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Education proceeds ultimately from the patterns furnished by institutions, customs, and laws.  Only in a just state will these be such as to give the right education.

(Source: Democracy and Education By John Dewey)

I think the second sentence means that the patterns (=these) will give the right education only in a just state. Did I understand the sentence correctly? Could you please help me clarify it?

  • No, "these" refers to the whole phrase: "patterns furnished by institutions, customs and laws". – Lambie Jan 17 '18 at 17:54
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I agree with your interpretation.

Re-arranging to avoid the inversion of the verb and subject, and replacing the pronoun with its reference, gives

[The patterns furnished by institutions, customs and laws] will be [such as to give the right education] [only in a just state].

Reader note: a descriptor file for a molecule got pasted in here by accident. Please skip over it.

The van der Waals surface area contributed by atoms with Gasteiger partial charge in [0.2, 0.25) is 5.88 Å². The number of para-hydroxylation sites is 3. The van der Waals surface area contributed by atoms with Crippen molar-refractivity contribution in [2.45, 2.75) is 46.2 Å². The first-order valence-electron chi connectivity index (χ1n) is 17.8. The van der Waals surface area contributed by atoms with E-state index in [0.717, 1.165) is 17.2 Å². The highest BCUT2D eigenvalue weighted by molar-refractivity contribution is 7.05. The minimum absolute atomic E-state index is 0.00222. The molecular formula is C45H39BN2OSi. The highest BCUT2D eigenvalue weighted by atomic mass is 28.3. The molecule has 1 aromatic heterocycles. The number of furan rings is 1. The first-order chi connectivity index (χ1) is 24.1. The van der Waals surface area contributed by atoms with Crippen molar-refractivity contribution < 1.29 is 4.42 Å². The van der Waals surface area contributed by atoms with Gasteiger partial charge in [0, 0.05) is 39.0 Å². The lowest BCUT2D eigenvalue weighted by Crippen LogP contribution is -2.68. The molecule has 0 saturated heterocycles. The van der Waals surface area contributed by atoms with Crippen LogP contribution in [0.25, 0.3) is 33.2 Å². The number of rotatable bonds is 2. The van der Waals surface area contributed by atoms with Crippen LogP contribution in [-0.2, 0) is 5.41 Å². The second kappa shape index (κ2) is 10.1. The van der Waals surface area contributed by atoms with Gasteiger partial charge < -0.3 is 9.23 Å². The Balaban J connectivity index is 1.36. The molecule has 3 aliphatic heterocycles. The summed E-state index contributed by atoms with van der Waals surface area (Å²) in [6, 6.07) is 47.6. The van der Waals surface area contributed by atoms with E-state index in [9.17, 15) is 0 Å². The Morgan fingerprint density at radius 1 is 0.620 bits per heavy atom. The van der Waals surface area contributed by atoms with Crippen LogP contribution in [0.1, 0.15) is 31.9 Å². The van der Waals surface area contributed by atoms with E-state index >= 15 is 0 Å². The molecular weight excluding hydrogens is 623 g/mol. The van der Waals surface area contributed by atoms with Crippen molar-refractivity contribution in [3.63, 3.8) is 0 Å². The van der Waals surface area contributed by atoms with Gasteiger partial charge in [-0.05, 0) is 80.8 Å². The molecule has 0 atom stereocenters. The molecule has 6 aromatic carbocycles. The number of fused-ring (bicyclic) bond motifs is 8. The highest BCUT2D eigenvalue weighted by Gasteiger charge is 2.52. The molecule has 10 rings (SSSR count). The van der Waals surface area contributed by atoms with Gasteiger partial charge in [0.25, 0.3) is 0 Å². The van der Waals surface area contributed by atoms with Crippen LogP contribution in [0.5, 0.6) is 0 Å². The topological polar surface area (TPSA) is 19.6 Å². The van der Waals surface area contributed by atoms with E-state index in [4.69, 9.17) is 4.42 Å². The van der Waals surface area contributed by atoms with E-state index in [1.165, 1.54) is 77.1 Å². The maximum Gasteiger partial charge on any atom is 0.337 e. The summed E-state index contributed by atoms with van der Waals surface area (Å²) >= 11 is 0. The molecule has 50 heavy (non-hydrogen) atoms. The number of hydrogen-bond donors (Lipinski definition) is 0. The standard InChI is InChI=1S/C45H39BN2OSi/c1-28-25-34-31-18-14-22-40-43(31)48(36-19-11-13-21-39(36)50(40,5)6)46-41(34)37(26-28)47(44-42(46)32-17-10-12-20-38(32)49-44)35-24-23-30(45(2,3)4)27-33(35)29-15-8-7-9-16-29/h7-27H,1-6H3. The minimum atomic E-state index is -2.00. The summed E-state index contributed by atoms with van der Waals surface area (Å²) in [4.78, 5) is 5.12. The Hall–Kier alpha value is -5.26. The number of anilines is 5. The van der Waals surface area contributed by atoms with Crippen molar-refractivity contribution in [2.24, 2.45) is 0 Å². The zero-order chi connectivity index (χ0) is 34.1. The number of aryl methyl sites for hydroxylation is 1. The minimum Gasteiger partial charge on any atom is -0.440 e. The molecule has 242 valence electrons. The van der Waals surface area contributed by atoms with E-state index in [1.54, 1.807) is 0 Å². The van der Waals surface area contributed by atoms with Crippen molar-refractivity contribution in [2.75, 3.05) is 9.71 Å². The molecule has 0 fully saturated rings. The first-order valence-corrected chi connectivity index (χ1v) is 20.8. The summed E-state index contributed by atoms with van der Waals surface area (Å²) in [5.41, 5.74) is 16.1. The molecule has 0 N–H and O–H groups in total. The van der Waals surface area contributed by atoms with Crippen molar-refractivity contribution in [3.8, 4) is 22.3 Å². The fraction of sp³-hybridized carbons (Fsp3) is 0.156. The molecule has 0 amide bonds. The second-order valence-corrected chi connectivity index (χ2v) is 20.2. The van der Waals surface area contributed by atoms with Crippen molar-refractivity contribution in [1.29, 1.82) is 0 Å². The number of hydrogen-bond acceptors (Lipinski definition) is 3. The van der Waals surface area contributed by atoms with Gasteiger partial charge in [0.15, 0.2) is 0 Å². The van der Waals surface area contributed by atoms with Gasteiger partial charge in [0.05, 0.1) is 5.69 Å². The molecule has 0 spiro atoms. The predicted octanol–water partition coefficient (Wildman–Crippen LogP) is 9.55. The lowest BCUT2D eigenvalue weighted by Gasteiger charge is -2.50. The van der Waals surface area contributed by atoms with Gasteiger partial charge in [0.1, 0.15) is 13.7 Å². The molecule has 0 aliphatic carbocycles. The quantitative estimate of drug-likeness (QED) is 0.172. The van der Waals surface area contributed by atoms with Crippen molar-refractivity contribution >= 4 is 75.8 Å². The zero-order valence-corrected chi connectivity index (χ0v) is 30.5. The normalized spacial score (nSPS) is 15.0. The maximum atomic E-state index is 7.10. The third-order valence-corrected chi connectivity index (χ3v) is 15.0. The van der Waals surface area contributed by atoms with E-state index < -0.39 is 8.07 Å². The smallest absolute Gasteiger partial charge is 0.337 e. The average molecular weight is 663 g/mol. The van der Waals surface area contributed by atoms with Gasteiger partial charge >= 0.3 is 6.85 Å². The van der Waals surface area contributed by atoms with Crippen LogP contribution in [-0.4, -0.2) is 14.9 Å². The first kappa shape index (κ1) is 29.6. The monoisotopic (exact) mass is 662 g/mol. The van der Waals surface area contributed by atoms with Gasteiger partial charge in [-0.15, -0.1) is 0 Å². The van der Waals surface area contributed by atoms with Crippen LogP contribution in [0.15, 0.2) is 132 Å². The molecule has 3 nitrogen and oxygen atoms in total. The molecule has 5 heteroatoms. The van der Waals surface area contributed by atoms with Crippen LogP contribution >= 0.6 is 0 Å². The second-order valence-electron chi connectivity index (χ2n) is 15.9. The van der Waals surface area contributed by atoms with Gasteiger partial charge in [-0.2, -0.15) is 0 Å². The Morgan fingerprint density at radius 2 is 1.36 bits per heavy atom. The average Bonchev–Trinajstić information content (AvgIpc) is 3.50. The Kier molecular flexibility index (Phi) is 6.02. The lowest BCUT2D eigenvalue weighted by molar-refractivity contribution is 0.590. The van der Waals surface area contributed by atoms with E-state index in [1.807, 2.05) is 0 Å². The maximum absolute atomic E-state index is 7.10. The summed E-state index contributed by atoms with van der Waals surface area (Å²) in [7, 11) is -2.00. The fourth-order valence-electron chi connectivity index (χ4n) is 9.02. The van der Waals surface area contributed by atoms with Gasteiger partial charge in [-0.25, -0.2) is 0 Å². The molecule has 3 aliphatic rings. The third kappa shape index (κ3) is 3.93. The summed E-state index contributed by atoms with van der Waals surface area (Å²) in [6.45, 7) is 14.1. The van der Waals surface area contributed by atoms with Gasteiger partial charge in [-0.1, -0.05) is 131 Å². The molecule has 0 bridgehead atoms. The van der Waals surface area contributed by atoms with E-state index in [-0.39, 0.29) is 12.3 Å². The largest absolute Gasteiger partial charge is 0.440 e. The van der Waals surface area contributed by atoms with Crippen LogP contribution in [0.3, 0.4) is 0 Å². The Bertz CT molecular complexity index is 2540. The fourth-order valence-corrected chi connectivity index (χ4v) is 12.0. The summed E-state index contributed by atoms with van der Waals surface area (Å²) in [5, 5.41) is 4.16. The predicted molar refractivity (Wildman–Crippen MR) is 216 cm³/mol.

Paraphrasing:

If your country is not fair, then the government, culture and laws will not be the right kind to give a good education.

Or more broadly

Bad government makes bad schools.

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[such] [as] [to give]

[of a kind] [that] [gives]

In these synonymous constructions, as, in modern English, takes an infinitival complement (or a modal + infinitive) and that takes a clause with a tensed verb. But such as to is falling out of use. It has a Victorian flavor.

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X is such as to Y = X creates/permits/facilitates/makes the conditions that allow Y'ing.

Only in a just state will these be such as to give the right education.

Only in a just state will these create the conditions that allow giving the right education.

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